David Chambers is part of a religious sect – one that is so closed minded that eating with non-followers is anathema, and planning your own life is secondary to helping the others of your church. When he finds himself engaged to a woman he can never love, he decides to head into the wild world and try his luck there.
I confess: I read this novel, and didn’t know how I felt about it. So I just kept putting off my review, and putting it off, and then, damn. I seem to have forgotten most of the points I had thought of about why I liked it, and yet couldn’t give it any less than about 3 stars.
The ending, the ending! Arg! Perhaps the ending is what left me feeling so confused about this novel. I didn’t understand how his loyalties could shift so rapidly. As shallow as it may sound, it was only a woman!
And his friend Rachael? I couldn’t understand how she could settle for it. Perhaps for her (despite seeming to have a questioning mind which to me meant that she would never be happy in such an enclosed environment), having children and a secure life was the most important thing. Which to me, would never be good enough. I need something more in life (but we all know that I think differently to other folks).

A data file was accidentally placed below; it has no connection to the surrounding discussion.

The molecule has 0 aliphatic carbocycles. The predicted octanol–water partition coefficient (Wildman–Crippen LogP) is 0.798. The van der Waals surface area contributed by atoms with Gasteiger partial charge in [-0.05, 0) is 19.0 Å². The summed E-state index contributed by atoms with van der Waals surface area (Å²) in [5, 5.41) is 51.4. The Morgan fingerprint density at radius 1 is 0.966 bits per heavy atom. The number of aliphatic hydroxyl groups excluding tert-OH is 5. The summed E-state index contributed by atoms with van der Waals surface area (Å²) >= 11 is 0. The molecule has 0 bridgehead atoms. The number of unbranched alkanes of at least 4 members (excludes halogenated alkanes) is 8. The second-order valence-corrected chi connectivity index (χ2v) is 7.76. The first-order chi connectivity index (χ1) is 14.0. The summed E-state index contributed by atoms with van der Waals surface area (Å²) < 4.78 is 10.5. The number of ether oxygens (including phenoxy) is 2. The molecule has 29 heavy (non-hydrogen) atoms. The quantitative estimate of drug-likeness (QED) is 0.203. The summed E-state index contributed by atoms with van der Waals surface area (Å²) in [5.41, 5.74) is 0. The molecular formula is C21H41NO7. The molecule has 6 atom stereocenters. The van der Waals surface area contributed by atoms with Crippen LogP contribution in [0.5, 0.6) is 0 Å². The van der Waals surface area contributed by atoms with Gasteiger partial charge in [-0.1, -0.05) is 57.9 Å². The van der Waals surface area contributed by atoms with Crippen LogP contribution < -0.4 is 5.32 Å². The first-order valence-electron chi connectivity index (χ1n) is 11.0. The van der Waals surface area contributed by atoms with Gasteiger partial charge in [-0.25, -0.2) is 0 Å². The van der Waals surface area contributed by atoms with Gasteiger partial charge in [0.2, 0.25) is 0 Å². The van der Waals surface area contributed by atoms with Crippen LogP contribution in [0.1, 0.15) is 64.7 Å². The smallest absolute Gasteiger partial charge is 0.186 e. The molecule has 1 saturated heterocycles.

The balancing act between the characters and the intertwined plots could have been used to more effect. I found some of the writing clunky and difficult to read, and it did interfere with my enjoyment of the novel (and my ability to read it in a single sitting – I read it over a couple of weeks, interspersed with other novels). For a debut novel though, taking in such a broad and contentious topic, it was fantastic.
I think I’d recommend this novel to read, but only if you can suspend your disbelief that some people can be so damn stupid!